When buying a home and applying for a mortgage, you will need to sign a Third Party Financing Addendum as part of the process. Third-Party Financing refers to any credit or loan agreement obtained from someone other than the main or parent contributors. For example, when buying a home, you may use a lender or other source to finance the payment required to buy the home.
What is a Third Party Financing Addendum?
A Third-Party Financing Addendum is a document that is attached to the original sales contract. It outlines the terms of a mortgage loan that the buyer agrees upon in order to purchase a property. The sales contract would normally be contingent upon a buyer obtaining a mortgage loan, as outlined in the addendum. If a buyer does not meet the terms in the addendum and does not get the mortgage loan, the sales contract becomes void.
There are several types of Third Party Financing Addendums that can be used:
- Seller Financing Addendum – this is used when the buyer is obtaining a loan from the seller of the property.
- Conventional Financing Addendum – this is used for a buyer to outline the funds needed for closing and is given by the Association of Realtors.
- FHA / VA Financing Addendum – this is used when financing is coming from a VA or FHA loan.
- Reverse Mortgage Financing Addendum – this is used for people 62 years old or over and lets the seller of the property obtain funds in exchange for the homes’ equity.
- USDA Financing Addendum – this is used when buying a property in suburban and rural areas and who aren’t able to qualify from a traditional loan.
You can download one of our free templates or samples to get a better understanding of what a Third Party Financing Addendum should look like.
What is Included?
Each addendum will vary depending on the terms and type of financing. However, there are key elements that should be in the addendum.
Heading: The first part of the addendum is used to record the date of the original contract that the addendum has been created for and to introduce all parties involved. The full legal names of both the buyer and seller will be needed, as well as the full address of the property that is being sold.
Financing Type: Your next section should outline the type of financing being used. There are three types of financing:
- Conventional financing, which would be a traditional mortgage. You will need to know details, such as the lifespan of the mortgage, the interest rate, origination charges, and the principal amount.
- USDA Financing, which requires details, such as the minimum monthly rates o amortization, the length of the mortgage term, the maximum rate of interest, and the minimum amount that has been guaranteed.
- Reverse Mortgage Financing, which requires the interest rate, mortgage term, and the original amount of the mortgage.
- FHA Financing, which requires the minimum account guaranteed, the monthly repayments, and the maximum rate of interest.
- VA Financing, which requires details of the monthly amortization, loan term, interest rate, and the minimum amount that is guaranteed.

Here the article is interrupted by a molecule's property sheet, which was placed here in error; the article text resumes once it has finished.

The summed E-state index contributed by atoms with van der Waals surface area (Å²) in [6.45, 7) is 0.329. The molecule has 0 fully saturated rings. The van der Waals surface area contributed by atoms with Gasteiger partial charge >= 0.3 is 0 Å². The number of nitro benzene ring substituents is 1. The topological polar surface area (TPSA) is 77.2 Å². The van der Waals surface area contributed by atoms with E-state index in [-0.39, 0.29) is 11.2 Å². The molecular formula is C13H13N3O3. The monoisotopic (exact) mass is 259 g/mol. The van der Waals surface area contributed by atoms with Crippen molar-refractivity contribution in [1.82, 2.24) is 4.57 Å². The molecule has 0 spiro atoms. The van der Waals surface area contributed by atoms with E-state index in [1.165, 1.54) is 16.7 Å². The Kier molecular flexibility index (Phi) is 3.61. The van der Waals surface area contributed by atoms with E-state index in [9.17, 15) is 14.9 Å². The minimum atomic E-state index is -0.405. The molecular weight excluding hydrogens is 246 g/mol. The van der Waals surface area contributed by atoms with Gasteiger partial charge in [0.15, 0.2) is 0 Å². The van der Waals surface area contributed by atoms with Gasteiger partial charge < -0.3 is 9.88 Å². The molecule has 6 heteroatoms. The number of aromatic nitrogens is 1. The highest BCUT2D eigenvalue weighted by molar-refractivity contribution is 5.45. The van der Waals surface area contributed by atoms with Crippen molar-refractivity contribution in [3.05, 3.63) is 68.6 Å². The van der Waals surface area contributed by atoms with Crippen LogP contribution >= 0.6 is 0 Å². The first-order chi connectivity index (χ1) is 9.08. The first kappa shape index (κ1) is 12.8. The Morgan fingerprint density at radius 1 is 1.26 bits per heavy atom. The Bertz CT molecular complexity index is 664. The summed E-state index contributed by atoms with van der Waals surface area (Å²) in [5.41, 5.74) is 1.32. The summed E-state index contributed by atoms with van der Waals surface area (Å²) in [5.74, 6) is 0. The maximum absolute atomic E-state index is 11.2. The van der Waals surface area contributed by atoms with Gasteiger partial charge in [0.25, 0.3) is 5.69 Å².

Lender and Property Approval: In some instances, the approval of the lender will be required to gain financing. If the approval of the lender is required, you would need to give the date that this approval is needed. You will also need to give the date that the buyer must provide approval of the property, which is given by the lender.
Execution of Addendum: The addendum needs the signatures of both the buyer and the seller, along with their full names and the date that the addendum is being signed.
How the Third Party Financing Addendum Works
The purpose of this addendum is to give a buyer the ability to terminate a sales contract if they are unable to obtain loan approval, or if there are issues after a home inspection, provided they have given written notice to the seller in the outlined time period in the addendum. This will allow the buyer to have any earnest money refunded back to them. However, if the buyer has not given timely notice, they may then be in breach of the sales contract. In most states, the buyer needs to give notice at least 3 days before closing.
Note: The addendum doesn’t require a buyer to obtain funding in the timeframe given. It just gives the buyer the ability to opt-out of the sales contract if they feel approval for funding will not be given.
Regardless of the time frame given for financial approval, the home being sold needs to meet the requirements of the underwriter of the lender. Should the property not be appraised for the original purchase price, the buyer can either terminate the sales contract or proceed with it.
Frequently Asked Questions
This refers to any approval that is needed for the buyer to obtain funding so that they can close on the sale of a home. This can be government or lender approval.
Yes, the buyer or the agent will need to provide written details regarding why that appraisal did not meet the requirements for financing.
Part of the contingencies of the third party financing addendum requires that the property being sold must meet the approval of the lender’s underwriters, which is done via a home appraisal.